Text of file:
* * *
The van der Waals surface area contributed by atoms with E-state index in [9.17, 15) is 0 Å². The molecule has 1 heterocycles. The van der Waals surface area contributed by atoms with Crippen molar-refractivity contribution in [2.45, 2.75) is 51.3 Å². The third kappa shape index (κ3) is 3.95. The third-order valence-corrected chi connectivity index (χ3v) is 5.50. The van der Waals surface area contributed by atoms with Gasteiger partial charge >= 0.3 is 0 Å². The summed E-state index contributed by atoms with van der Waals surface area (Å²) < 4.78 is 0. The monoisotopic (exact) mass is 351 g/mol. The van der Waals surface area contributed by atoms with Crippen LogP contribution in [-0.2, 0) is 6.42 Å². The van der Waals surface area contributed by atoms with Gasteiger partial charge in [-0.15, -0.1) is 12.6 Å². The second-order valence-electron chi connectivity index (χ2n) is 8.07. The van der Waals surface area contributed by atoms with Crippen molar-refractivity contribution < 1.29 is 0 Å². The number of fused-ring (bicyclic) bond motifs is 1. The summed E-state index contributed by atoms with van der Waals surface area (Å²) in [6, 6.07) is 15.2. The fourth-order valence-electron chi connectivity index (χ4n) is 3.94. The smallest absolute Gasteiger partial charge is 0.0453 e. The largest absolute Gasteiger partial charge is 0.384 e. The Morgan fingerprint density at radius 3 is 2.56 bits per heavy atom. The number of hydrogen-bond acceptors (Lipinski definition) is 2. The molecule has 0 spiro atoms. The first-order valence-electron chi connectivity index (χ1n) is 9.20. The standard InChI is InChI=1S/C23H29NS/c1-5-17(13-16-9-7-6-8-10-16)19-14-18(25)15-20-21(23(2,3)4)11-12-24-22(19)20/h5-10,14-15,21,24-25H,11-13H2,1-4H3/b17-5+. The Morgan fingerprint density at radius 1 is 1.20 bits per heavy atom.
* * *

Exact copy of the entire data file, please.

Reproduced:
The van der Waals surface area contributed by atoms with E-state index in [9.17, 15) is 0 Å². The molecule has 1 heterocycles. The van der Waals surface area contributed by atoms with Crippen molar-refractivity contribution in [2.45, 2.75) is 51.3 Å². The third kappa shape index (κ3) is 3.95. The third-order valence-corrected chi connectivity index (χ3v) is 5.50. The van der Waals surface area contributed by atoms with Gasteiger partial charge >= 0.3 is 0 Å². The summed E-state index contributed by atoms with van der Waals surface area (Å²) < 4.78 is 0. The monoisotopic (exact) mass is 351 g/mol. The van der Waals surface area contributed by atoms with Crippen LogP contribution in [-0.2, 0) is 6.42 Å². The van der Waals surface area contributed by atoms with Gasteiger partial charge in [-0.15, -0.1) is 12.6 Å². The second-order valence-electron chi connectivity index (χ2n) is 8.07. The van der Waals surface area contributed by atoms with Crippen molar-refractivity contribution < 1.29 is 0 Å². The number of fused-ring (bicyclic) bond motifs is 1. The summed E-state index contributed by atoms with van der Waals surface area (Å²) in [6, 6.07) is 15.2. The fourth-order valence-electron chi connectivity index (χ4n) is 3.94. The smallest absolute Gasteiger partial charge is 0.0453 e. The largest absolute Gasteiger partial charge is 0.384 e. The Morgan fingerprint density at radius 3 is 2.56 bits per heavy atom. The number of hydrogen-bond acceptors (Lipinski definition) is 2. The molecule has 0 spiro atoms. The first-order valence-electron chi connectivity index (χ1n) is 9.20. The standard InChI is InChI=1S/C23H29NS/c1-5-17(13-16-9-7-6-8-10-16)19-14-18(25)15-20-21(23(2,3)4)11-12-24-22(19)20/h5-10,14-15,21,24-25H,11-13H2,1-4H3/b17-5+. The Morgan fingerprint density at radius 1 is 1.20 bits per heavy atom.